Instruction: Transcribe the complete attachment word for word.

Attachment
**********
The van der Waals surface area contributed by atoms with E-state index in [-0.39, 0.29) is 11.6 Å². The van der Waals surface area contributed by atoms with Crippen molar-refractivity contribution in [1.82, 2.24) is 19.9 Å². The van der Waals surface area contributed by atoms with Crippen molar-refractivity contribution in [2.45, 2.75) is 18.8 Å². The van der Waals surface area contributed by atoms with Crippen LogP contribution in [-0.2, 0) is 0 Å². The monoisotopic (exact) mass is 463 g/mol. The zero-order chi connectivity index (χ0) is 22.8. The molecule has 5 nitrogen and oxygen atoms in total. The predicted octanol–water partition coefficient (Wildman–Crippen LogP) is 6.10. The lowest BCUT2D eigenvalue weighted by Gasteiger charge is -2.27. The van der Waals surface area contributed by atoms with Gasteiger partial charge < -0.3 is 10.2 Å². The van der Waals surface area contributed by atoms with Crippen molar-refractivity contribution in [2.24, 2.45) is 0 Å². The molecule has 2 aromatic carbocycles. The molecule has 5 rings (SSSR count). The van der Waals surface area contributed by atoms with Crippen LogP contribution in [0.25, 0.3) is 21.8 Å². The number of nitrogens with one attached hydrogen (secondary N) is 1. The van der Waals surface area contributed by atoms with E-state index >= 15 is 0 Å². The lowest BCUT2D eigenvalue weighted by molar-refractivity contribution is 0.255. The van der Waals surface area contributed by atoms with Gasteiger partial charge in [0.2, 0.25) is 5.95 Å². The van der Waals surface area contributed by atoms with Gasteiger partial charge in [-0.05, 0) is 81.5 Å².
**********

The van der Waals surface area contributed by atoms with E-state index in [-0.39, 0.29) is 11.6 Å². The van der Waals surface area contributed by atoms with Crippen molar-refractivity contribution in [1.82, 2.24) is 19.9 Å². The van der Waals surface area contributed by atoms with Crippen molar-refractivity contribution in [2.45, 2.75) is 18.8 Å². The van der Waals surface area contributed by atoms with Crippen LogP contribution in [-0.2, 0) is 0 Å². The monoisotopic (exact) mass is 463 g/mol. The zero-order chi connectivity index (χ0) is 22.8. The molecule has 5 nitrogen and oxygen atoms in total. The predicted octanol–water partition coefficient (Wildman–Crippen LogP) is 6.10. The lowest BCUT2D eigenvalue weighted by Gasteiger charge is -2.27. The van der Waals surface area contributed by atoms with Gasteiger partial charge < -0.3 is 10.2 Å². The van der Waals surface area contributed by atoms with Crippen molar-refractivity contribution in [2.24, 2.45) is 0 Å². The molecule has 2 aromatic carbocycles. The molecule has 5 rings (SSSR count). The van der Waals surface area contributed by atoms with Crippen LogP contribution in [0.25, 0.3) is 21.8 Å². The number of nitrogens with one attached hydrogen (secondary N) is 1. The van der Waals surface area contributed by atoms with E-state index >= 15 is 0 Å². The lowest BCUT2D eigenvalue weighted by molar-refractivity contribution is 0.255. The van der Waals surface area contributed by atoms with Gasteiger partial charge in [0.2, 0.25) is 5.95 Å². The van der Waals surface area contributed by atoms with Gasteiger partial charge in [-0.05, 0) is 81.5 Å².